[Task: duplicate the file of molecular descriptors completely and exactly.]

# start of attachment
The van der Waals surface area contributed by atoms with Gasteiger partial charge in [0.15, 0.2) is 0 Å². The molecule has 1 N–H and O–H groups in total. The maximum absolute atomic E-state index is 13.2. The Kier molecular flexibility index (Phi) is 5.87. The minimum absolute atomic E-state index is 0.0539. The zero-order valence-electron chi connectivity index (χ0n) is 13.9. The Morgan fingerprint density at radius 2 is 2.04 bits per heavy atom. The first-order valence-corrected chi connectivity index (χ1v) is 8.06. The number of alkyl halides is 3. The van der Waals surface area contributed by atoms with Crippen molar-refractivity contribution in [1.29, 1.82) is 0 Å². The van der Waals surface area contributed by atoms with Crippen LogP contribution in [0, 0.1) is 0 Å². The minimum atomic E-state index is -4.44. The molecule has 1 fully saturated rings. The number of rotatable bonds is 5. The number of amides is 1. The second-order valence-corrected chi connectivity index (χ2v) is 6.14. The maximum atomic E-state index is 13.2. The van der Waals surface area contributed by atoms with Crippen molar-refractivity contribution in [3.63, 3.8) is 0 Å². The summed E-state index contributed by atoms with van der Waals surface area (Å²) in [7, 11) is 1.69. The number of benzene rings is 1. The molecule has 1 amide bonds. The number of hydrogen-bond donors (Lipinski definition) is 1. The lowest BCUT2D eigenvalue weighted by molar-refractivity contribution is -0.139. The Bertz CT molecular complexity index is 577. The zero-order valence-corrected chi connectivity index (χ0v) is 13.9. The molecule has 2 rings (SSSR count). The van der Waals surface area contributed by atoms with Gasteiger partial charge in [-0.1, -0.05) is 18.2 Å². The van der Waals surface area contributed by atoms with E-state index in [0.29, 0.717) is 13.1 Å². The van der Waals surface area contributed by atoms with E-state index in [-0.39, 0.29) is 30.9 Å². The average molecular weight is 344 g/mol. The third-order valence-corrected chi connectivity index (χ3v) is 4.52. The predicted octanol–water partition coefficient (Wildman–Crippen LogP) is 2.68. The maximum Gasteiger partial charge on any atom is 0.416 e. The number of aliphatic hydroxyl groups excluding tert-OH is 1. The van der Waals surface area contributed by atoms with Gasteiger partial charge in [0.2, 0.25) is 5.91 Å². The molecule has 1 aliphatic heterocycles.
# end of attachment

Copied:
The van der Waals surface area contributed by atoms with Gasteiger partial charge in [0.15, 0.2) is 0 Å². The molecule has 1 N–H and O–H groups in total. The maximum absolute atomic E-state index is 13.2. The Kier molecular flexibility index (Phi) is 5.87. The minimum absolute atomic E-state index is 0.0539. The zero-order valence-electron chi connectivity index (χ0n) is 13.9. The Morgan fingerprint density at radius 2 is 2.04 bits per heavy atom. The first-order valence-corrected chi connectivity index (χ1v) is 8.06. The number of alkyl halides is 3. The van der Waals surface area contributed by atoms with Crippen molar-refractivity contribution in [1.29, 1.82) is 0 Å². The van der Waals surface area contributed by atoms with Crippen LogP contribution in [0, 0.1) is 0 Å². The minimum atomic E-state index is -4.44. The molecule has 1 fully saturated rings. The number of rotatable bonds is 5. The number of amides is 1. The second-order valence-corrected chi connectivity index (χ2v) is 6.14. The maximum atomic E-state index is 13.2. The van der Waals surface area contributed by atoms with Crippen molar-refractivity contribution in [3.63, 3.8) is 0 Å². The summed E-state index contributed by atoms with van der Waals surface area (Å²) in [7, 11) is 1.69. The number of benzene rings is 1. The molecule has 1 amide bonds. The number of hydrogen-bond donors (Lipinski definition) is 1. The lowest BCUT2D eigenvalue weighted by molar-refractivity contribution is -0.139. The Bertz CT molecular complexity index is 577. The zero-order valence-corrected chi connectivity index (χ0v) is 13.9. The molecule has 2 rings (SSSR count). The van der Waals surface area contributed by atoms with Gasteiger partial charge in [-0.1, -0.05) is 18.2 Å². The van der Waals surface area contributed by atoms with E-state index in [0.29, 0.717) is 13.1 Å². The van der Waals surface area contributed by atoms with E-state index in [-0.39, 0.29) is 30.9 Å². The average molecular weight is 344 g/mol. The third-order valence-corrected chi connectivity index (χ3v) is 4.52. The predicted octanol–water partition coefficient (Wildman–Crippen LogP) is 2.68. The maximum Gasteiger partial charge on any atom is 0.416 e. The number of aliphatic hydroxyl groups excluding tert-OH is 1. The van der Waals surface area contributed by atoms with Gasteiger partial charge in [0.2, 0.25) is 5.91 Å². The molecule has 1 aliphatic heterocycles.